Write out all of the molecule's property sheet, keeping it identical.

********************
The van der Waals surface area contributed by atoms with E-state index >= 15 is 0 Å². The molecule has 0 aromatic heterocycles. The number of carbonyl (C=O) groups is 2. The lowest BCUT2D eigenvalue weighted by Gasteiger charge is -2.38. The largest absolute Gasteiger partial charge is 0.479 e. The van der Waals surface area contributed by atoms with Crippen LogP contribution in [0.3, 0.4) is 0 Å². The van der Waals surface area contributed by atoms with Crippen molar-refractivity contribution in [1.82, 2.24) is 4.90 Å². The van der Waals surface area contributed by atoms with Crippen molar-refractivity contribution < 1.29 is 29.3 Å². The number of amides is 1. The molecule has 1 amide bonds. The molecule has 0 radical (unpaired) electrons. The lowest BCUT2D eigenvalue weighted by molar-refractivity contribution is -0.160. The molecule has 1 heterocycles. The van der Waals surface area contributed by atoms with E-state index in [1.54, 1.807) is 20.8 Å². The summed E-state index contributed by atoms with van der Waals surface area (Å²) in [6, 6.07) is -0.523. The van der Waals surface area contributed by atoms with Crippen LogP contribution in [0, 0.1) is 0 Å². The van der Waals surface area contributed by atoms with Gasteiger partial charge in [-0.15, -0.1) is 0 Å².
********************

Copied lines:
The van der Waals surface area contributed by atoms with E-state index >= 15 is 0 Å². The molecule has 0 aromatic heterocycles. The number of carbonyl (C=O) groups is 2. The lowest BCUT2D eigenvalue weighted by Gasteiger charge is -2.38. The largest absolute Gasteiger partial charge is 0.479 e. The van der Waals surface area contributed by atoms with Crippen LogP contribution in [0.3, 0.4) is 0 Å². The van der Waals surface area contributed by atoms with Crippen molar-refractivity contribution in [1.82, 2.24) is 4.90 Å². The van der Waals surface area contributed by atoms with Crippen molar-refractivity contribution < 1.29 is 29.3 Å². The number of amides is 1. The molecule has 1 amide bonds. The molecule has 0 radical (unpaired) electrons. The lowest BCUT2D eigenvalue weighted by molar-refractivity contribution is -0.160. The molecule has 1 heterocycles. The van der Waals surface area contributed by atoms with E-state index in [1.54, 1.807) is 20.8 Å². The summed E-state index contributed by atoms with van der Waals surface area (Å²) in [6, 6.07) is -0.523. The van der Waals surface area contributed by atoms with Crippen LogP contribution in [0, 0.1) is 0 Å². The van der Waals surface area contributed by atoms with Gasteiger partial charge in [-0.15, -0.1) is 0 Å².